I was very lucky to be at a hospital where the people looked at the medicine rather than making their decisions based upon religious beliefs or social values. Each of their decisions centered around whether I was medically fit for transplant and could survive an 8 hour surgery, whether I could handle the life changes following transplant including the mental swings between euphoria at being alive and the guilt at being alive because someone else died, and the ability to understand what was necessary to remain healthy and juggle medications and frequent visits for checkups. They saw that I was a good candidate medically and that I had educated myself on the process and was capable of being a partner in my own care. My doctors and nurses were all wonderful people who were able to transcend the ordinary to make tough decisions.
Not everyone is as fortunate. Several years ago the University of Arizona's program at UMC came under scrutiny for what seemed to be random actions by members of their God Committee when it came to patients. Simply disagreeing with a physician about a course of treatment or asking about alternatives were enough to have a patient denied a listing for being "non-compliant." Supposedly, this has all been changed and for several years the program at UMC shut down due to a "lack of surgeons." They are now back in full force as of 2008.
Yet, unlike the "God Committees" that functioned in the early years of Kidney Dialysis and which Congress destroyed with the Medicare Act, there doesn't seem to be any sign that the organ transplant God Committees will be going away in the near future.
The reason for that is simple. While finance plays a role in access to transplant: in my case waiting longer while I was finally classified as "disabled" and given Medicaid or in Steve Jobs case, jetting to a place where the list was short to get listed; the real limiting factor is the number of organs available. Unless people in the United States embrace transplant as a moral duty we will continue to have long lists and God Committees will continue to make life and death decisions. Sometimes they decisions will be good and based on medical criteria and sometimes those decision will be bad and based on personal whim or politics.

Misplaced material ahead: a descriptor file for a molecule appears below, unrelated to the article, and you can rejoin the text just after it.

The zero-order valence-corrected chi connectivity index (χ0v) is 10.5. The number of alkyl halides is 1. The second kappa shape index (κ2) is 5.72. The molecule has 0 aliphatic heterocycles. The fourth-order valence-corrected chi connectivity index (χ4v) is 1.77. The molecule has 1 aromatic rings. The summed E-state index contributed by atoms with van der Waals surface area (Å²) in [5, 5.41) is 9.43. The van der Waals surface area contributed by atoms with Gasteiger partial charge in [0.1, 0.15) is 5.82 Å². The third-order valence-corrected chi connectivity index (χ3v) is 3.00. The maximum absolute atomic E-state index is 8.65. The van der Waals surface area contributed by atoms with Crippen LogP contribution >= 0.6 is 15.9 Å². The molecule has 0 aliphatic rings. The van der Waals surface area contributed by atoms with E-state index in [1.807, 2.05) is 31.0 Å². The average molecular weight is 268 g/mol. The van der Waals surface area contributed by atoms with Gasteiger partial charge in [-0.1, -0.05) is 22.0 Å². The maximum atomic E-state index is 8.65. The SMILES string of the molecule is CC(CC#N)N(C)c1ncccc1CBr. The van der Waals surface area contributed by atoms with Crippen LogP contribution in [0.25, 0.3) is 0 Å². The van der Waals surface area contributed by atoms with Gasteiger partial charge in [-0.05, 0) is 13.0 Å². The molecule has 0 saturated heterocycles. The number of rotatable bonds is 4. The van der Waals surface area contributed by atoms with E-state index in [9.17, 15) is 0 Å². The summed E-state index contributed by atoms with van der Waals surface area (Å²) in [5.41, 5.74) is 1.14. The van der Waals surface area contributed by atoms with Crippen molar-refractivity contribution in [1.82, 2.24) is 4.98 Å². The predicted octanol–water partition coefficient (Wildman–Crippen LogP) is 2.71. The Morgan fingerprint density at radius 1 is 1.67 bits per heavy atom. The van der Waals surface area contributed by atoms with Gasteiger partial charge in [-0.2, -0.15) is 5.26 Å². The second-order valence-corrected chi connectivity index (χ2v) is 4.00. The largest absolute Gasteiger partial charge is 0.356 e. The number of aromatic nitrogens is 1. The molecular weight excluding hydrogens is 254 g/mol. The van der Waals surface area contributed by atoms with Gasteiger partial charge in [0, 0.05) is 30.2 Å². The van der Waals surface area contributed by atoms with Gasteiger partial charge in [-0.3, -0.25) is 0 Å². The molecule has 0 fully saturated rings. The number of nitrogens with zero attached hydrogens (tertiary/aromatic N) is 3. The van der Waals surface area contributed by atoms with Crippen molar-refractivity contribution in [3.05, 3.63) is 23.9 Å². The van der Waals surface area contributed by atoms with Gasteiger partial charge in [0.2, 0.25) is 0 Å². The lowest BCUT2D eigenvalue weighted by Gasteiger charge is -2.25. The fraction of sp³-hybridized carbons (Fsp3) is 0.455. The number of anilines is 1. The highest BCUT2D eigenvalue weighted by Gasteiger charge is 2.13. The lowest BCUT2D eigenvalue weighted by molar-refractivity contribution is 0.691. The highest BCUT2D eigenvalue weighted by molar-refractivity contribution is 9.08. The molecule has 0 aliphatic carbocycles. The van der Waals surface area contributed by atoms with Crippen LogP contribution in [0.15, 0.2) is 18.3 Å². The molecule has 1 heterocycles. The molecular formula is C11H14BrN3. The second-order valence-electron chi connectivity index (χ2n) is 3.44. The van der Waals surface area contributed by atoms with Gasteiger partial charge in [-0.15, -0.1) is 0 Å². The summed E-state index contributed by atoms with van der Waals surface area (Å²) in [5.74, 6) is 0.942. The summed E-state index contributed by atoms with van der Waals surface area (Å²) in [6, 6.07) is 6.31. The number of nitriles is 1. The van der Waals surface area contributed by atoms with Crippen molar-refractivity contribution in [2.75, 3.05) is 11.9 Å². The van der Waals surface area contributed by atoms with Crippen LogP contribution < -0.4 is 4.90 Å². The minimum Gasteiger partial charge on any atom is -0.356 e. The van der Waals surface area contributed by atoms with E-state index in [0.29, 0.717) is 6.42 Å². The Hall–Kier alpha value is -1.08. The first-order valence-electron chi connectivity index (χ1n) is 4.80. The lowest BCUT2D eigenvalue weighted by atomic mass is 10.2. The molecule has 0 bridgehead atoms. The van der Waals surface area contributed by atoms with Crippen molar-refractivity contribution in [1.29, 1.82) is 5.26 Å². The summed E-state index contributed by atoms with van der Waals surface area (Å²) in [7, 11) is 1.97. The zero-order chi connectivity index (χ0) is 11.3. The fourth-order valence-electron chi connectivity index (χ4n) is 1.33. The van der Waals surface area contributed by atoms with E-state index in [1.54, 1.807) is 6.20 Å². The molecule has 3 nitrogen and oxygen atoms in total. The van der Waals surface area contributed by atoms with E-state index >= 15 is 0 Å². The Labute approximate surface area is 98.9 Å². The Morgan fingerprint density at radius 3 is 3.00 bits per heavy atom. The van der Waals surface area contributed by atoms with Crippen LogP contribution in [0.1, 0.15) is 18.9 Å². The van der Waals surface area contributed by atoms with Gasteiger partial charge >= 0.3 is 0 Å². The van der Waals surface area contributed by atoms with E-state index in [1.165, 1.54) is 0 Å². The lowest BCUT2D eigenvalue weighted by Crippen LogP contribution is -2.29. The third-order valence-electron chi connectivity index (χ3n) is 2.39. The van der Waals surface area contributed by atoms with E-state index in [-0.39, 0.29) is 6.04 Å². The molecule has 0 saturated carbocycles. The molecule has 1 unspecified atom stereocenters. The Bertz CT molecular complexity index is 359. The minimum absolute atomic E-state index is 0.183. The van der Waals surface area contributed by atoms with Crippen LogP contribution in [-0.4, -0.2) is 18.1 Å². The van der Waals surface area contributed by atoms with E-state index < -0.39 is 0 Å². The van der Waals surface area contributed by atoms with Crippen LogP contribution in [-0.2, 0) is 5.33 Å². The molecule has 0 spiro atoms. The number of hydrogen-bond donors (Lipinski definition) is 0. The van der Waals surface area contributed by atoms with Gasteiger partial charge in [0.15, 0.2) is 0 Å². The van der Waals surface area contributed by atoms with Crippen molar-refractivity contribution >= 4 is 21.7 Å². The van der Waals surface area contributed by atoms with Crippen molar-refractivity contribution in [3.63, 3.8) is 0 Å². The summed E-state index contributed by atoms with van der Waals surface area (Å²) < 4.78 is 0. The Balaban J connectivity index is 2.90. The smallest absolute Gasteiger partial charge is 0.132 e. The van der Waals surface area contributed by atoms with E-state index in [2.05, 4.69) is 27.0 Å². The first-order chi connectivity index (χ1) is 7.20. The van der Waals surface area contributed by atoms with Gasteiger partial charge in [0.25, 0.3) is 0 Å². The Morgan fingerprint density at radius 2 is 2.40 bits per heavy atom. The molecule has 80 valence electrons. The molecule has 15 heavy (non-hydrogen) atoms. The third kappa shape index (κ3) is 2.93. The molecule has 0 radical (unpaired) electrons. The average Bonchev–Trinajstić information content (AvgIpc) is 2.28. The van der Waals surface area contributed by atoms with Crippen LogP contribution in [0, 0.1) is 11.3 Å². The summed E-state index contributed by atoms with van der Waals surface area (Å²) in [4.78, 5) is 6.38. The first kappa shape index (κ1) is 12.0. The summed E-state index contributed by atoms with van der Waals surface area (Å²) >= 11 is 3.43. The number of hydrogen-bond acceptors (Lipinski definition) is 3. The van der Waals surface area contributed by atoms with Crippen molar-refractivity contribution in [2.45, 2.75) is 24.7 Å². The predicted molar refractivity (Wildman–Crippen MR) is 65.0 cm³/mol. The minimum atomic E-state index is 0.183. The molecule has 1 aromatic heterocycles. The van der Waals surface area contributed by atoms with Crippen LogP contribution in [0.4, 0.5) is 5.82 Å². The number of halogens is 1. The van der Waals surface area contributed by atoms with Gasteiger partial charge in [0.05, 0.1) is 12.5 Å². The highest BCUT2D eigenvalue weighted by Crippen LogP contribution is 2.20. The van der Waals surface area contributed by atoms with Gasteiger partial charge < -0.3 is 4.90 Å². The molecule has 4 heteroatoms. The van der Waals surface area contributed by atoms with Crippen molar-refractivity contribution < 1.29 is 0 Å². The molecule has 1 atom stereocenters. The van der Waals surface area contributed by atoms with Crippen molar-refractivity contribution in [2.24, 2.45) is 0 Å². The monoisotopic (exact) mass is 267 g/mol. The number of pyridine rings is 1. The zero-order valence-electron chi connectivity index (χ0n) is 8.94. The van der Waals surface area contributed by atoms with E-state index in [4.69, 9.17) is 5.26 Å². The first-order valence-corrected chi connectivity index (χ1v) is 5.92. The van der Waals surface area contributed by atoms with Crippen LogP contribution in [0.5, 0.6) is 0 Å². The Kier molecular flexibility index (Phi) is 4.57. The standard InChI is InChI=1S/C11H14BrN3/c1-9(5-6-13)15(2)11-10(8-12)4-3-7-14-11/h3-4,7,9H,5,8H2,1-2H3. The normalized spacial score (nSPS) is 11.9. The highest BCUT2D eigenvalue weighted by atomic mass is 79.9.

But, the fact is, when given a chance our Congress destroyed "Death Panels" in the past and I have no doubt that should we reach the place where there is no longer a shortage of transplantable organs and a need by hospitals to ration them, they would do so in the future. But right now, Death Panels meet almost every day across our country and no one on the Right Wing notices or cares because they see them as a necessary part of organ rationing. So don't be fooled by their moralistic bluster. They approve of the Death Panels that do exist both in hospitals and at review centers for insurance companies - they just don't approve of the fictional ones they created as a boogie man in the process to insure more people in this country!
This is not an indictment of the people who serve on Patient Selection Committees. As I found, many of them are very caring and they have a job I simply could not handle. After my transplant, my coordinator and I discussed returning to school to complete my BSN then possibly my MSN and become a Nurse Practitioner to work with transplant patients. However, the more I thought about having to sit on this panel and in judgment of people's lives and whether they lived or died, I knew I could never do it. I could never tell someone that their life was not worth doing everything possible to save if there was so much as a glimmer of hope for them and they wanted to fight. The trauma nurse in me simply couldn't stand by and let death win without a fight.
So, I have a great deal of respect and compassion for people who makes these decisions. Those who act with justice and wisdom do outnumber those who act with pride and conceit.
Would you like to help make the God Committees a thing of the past? It's easy. Sign up to be an organ donor. Then talk to your family and friends about your decision. Don't worry about your current state of health! The determination whether you can successfully donate is made at the appropriate time. Criteria are constantly expanding as techniques improve. Thousands are being saved today using organs that just a few years ago would have been untransplantable!